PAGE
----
Had Eve remained unfallen, her chief solicitude would surely have been that all the human family of which she was Mother, should persevere in their happy and holy state. She would have used all diligence, and every means that her maternal love might suggest, to preserve her children from the danger of losing God's grace through disobedience to His commands. And were any child of hers to incur so great a misery, how intense would be then her grief! Must not that holy mother -- if so to do accorded with the Divine Will -- out of compassion for her perishing child plead earnestly for mercy in his behalf. But however this might be, Mary the Second Eve is set forth in the Church's primitive idea of her as the advocate of guilty Eve, and a cause of salvation not to her alone, but to all her children who were fallen in Adam. This means, that God was graciously pleased to accept by anticipation the merit of Mary's faith and obedience as an intercessory plea for the pardon of their sins in union with the infinitely meritorious and satisfactory obedience of the Second Adam, Jesus Christ her Son. It means, that when Eve had forfeited her right to be called the Mother of the living, and was with all her posterity subject to death, the Woman, thereupon foretold by God as the true Eve, had already in His Divine prevision made good her title, and borne her part as that Mother of the living who should restore lost life to the dead; and that already by anticipation were her pleadings for her children of avail in His sight.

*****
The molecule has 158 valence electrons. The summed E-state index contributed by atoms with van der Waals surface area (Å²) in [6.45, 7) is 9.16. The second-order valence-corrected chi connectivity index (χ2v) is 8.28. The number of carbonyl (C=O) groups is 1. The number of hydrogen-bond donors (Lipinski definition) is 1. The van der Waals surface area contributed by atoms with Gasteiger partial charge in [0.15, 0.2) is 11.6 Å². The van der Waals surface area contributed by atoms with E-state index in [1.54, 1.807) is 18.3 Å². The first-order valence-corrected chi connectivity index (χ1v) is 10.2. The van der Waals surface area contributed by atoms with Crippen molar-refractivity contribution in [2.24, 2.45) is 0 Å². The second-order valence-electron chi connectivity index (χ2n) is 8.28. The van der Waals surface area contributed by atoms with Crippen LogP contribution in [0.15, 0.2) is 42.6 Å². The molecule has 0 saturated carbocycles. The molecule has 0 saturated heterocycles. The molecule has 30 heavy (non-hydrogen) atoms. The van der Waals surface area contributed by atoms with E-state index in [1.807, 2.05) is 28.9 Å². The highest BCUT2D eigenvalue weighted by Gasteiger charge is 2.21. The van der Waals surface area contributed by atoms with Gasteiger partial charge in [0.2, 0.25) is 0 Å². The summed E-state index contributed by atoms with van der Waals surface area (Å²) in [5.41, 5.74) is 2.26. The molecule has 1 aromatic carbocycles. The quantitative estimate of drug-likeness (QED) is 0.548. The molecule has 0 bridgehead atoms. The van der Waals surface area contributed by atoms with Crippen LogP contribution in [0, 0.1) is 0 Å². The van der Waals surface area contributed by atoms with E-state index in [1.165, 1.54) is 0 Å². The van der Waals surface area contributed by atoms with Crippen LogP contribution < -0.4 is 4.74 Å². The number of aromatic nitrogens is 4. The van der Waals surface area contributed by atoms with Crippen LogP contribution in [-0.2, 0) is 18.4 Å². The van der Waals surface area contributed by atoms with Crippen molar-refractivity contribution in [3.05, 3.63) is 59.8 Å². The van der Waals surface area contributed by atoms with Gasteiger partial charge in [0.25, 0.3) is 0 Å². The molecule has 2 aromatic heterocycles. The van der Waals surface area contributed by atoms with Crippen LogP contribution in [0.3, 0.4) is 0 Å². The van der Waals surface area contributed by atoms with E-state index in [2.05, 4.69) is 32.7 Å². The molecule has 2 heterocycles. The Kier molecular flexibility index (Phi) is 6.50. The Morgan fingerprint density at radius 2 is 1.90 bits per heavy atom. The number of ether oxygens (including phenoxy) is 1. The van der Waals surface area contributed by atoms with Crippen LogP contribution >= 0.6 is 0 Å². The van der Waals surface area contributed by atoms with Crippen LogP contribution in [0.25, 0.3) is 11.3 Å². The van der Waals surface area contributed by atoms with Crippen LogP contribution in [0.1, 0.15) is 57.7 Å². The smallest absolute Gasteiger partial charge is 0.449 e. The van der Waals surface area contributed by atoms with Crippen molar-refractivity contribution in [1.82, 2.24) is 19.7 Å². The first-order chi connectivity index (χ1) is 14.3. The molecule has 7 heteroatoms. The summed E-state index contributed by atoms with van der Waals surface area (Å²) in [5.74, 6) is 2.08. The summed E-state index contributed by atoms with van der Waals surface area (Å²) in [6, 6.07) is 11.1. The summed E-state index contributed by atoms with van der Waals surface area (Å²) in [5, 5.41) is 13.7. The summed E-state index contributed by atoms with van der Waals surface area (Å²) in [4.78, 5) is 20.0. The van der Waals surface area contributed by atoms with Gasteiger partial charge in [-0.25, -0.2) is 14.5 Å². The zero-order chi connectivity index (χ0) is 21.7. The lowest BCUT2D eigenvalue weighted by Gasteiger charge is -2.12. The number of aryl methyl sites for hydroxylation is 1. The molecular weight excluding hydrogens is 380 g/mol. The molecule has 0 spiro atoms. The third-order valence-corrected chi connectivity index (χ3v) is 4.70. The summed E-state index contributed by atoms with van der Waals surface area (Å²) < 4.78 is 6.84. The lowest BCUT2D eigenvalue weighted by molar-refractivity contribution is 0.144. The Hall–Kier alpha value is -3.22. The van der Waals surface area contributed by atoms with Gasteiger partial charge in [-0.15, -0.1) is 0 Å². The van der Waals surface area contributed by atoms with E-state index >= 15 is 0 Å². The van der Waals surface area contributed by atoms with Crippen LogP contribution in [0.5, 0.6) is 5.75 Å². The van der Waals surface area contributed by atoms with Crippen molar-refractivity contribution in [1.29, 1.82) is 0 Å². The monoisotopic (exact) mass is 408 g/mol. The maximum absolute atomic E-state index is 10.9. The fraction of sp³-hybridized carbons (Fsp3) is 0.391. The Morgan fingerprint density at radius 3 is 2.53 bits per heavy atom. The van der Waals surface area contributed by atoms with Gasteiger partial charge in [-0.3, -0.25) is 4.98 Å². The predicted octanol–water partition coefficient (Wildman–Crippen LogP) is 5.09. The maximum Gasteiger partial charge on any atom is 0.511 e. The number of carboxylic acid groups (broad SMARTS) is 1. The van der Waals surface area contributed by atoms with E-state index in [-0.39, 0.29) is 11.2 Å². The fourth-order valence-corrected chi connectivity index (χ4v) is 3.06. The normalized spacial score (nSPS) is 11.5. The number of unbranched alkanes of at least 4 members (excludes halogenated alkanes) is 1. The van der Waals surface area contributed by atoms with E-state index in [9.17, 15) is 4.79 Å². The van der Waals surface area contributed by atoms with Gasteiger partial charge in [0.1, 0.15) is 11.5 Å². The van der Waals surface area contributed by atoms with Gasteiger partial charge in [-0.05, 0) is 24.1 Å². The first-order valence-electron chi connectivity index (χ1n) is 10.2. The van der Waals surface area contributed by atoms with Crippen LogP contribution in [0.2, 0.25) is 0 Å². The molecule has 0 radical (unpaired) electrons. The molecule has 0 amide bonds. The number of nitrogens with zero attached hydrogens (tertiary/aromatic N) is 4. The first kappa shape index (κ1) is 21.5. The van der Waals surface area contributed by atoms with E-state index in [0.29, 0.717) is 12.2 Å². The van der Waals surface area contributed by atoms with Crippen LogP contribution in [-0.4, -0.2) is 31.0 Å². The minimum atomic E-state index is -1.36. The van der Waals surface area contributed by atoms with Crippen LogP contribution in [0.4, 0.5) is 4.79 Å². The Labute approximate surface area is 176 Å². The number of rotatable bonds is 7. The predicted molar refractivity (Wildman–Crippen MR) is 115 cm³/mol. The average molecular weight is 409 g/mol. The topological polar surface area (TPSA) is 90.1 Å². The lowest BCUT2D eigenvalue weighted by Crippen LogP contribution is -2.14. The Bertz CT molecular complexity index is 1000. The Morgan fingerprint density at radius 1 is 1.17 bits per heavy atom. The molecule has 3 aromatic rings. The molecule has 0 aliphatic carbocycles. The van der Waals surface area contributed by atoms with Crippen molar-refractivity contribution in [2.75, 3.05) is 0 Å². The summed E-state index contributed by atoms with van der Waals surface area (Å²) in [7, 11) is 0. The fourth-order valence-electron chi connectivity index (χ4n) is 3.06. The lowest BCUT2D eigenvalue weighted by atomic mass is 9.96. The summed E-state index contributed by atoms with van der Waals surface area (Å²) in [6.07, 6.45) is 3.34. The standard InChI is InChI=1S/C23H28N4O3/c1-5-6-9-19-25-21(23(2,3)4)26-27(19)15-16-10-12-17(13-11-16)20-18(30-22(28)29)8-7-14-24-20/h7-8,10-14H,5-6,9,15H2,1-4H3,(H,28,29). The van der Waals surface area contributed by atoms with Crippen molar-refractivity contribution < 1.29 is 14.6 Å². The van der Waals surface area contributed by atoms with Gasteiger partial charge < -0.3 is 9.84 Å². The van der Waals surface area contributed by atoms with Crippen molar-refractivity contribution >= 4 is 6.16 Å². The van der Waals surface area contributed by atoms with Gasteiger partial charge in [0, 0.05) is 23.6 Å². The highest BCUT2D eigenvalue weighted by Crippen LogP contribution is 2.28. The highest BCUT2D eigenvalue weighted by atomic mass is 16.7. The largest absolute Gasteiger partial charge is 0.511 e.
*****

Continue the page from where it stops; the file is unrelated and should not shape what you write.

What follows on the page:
The Sacrifice of the Cross -- being that of the Lamb slain from the foundation of the world -- was retrospective in its fruits. Whilst efficacious for the pardon of the sins of all men in every antecedent generation, pre-eminently did it atone for the sin of Adam, in whom as their father and head, all the rest of men had sinned; and of whom the Divine Redeemer bare the name, and was Himself the antitype. In like manner, Mary's advocacy in behalf of sinners, that is to say, the whole part she took with her Divine Son in the work of Redemption, was also retrospective. And whilst as Mother both of the Redeemer and His redeemed, she is in truth the advocate of all, yet emphatically is she called the advocate of Eve, whose name she bore, and who as mother in the natural order of the whole human family co-operated most with Adam in its ruin.



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